Robert De Niro and wife, Grace Hightower, attend the Tribeca Film Festival in 2015.
Photo: Taylor Hill
The actor Robert De Niro has caved into public pressure and withdrawn from the Tribeca Film Festival a controversial film by a discredited former doctor whose false “findings” linking autism to vaccines caused widespread alarm and a decline in vaccination rates.
The prestigious film festival, which De Niro co-founded in New York in the aftermath of the September 11, 2001, attacks, has withdrawn Vaxxed: From Cover-Up to Catastrophe from its planned closing night premiere screening.
“My intent in screening this film was to provide an opportunity for conversation around an issue that is deeply personal to me and my family,” De Niro said in a statement sent to Fairfax.
”But after reviewing it over the past few days with the Tribeca Film Festival team and others from the scientific community, we do not believe it contributes to or furthers the discussion I had hoped for.
”The festival doesn’t seek to avoid or shy away from controversy. However, we have concerns with certain things in this film that we feel prevent us from presenting it in the festival program. We have decided to remove it from our schedule.”
The film is directed and co-written by Andrew Wakefield, an anti-vaccination activist who co-authored a study, published in the British medical journal The Lancet in 1998, linking autism to the measles-mumps-rubella vaccine.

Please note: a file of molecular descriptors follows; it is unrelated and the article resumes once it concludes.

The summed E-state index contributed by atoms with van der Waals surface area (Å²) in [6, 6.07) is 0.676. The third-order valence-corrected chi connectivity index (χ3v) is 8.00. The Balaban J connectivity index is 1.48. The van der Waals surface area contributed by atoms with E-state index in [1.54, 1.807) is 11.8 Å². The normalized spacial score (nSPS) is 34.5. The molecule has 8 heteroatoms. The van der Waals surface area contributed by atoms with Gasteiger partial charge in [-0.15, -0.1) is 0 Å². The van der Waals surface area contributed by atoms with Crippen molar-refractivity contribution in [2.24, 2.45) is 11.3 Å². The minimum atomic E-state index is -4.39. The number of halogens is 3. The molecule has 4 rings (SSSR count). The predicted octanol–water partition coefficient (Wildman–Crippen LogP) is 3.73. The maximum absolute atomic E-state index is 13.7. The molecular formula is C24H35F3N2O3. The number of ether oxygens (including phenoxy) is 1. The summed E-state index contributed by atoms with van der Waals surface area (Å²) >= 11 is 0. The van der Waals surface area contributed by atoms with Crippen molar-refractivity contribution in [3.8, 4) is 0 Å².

That study was fully retracted in 2010 when a British medical inquiry found evidence of dishonesty and abuse. Three months later Wakefield was struck off the British medical register.
Scientific reviews including those by the US Centre for Disease Control and Prevention and the British National Health Service have consistently found no causal link between the MMR vaccine and autism.
Wakefield has continued to defend his research and conclusions and is championed by the celebrity anti-vaccinationist Jenny McCarthy.
Though De Niro and wife Grace Hightower did not publicly endorse the film, they originally insisted it was ”critical that all of the issues surrounding the causes of autism be openly discussed and examined”.
“Grace and I have a child with autism” he wrote, probably referring to his 18-year-old son Elliot.
De Niro implied his direct intervention in the film’s screening. “In the 15 years since the Tribeca Film Festival was founded, I have never asked for a film to be screened or gotten involved in the programming. However this is very personal to me and my family and I want there to be a discussion, which is why we will be screening Vaxxed.”
An estimated one in 100 children in Australia, and one in 68 in the United States, are on the autistic spectrum. Autism affects almost four times as many boys than girls, according to Autism Spectrum Australia.
Reflecting the grave misgivings of health practitioners, the documentary filmmaker Penny Lane had published an open letter to the festival’s organisers in Filmmaker Magazine on Thursday, appealing for the festival organisers to reconsider the film’s inclusion.
While issues around truth and ethics in documentary film making could get thorny, this was not the case here, she said.
“This film is not some sort of disinterested investigation into the ‘vaccines cause autism’ hoax; this film is directed by the person who perpetuated the hoax.
“And this hoax isn’t cute, or fun, or thought-provoking. Very possibly, some people will walk away from your festival having been convinced, in part because of your good name and the excellence and integrity of your documentary programming, not to vaccinate their children. And very possibly people will die as a result.”